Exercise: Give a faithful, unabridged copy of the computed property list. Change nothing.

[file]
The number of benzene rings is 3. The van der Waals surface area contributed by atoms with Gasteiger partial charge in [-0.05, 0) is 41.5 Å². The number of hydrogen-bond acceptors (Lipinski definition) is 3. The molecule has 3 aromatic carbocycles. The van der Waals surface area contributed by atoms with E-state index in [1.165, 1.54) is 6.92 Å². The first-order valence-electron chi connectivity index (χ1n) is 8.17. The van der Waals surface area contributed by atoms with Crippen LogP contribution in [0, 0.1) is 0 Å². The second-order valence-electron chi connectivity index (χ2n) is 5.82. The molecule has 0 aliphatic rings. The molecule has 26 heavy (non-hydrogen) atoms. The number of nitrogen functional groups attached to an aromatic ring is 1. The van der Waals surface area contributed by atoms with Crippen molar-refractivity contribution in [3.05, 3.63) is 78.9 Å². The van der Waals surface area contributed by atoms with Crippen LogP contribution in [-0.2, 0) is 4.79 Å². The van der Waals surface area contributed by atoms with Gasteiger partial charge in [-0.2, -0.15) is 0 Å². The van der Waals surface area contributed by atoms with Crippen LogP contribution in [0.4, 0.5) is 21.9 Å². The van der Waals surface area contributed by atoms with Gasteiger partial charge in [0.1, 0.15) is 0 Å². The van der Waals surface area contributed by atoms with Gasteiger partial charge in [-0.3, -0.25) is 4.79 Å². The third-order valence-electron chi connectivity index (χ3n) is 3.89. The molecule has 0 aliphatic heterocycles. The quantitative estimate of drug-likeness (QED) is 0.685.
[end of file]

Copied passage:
The number of benzene rings is 3. The van der Waals surface area contributed by atoms with Gasteiger partial charge in [-0.05, 0) is 41.5 Å². The number of hydrogen-bond acceptors (Lipinski definition) is 3. The molecule has 3 aromatic carbocycles. The van der Waals surface area contributed by atoms with E-state index in [1.165, 1.54) is 6.92 Å². The first-order valence-electron chi connectivity index (χ1n) is 8.17. The van der Waals surface area contributed by atoms with Crippen LogP contribution in [0, 0.1) is 0 Å². The second-order valence-electron chi connectivity index (χ2n) is 5.82. The molecule has 0 aliphatic rings. The molecule has 26 heavy (non-hydrogen) atoms. The number of nitrogen functional groups attached to an aromatic ring is 1. The van der Waals surface area contributed by atoms with Crippen molar-refractivity contribution in [3.05, 3.63) is 78.9 Å². The van der Waals surface area contributed by atoms with Crippen LogP contribution in [-0.2, 0) is 4.79 Å². The van der Waals surface area contributed by atoms with Gasteiger partial charge in [-0.2, -0.15) is 0 Å². The van der Waals surface area contributed by atoms with Crippen LogP contribution in [0.4, 0.5) is 21.9 Å². The van der Waals surface area contributed by atoms with Gasteiger partial charge in [0.1, 0.15) is 0 Å². The van der Waals surface area contributed by atoms with Gasteiger partial charge in [-0.3, -0.25) is 4.79 Å². The third-order valence-electron chi connectivity index (χ3n) is 3.89. The molecule has 0 aliphatic heterocycles. The quantitative estimate of drug-likeness (QED) is 0.685.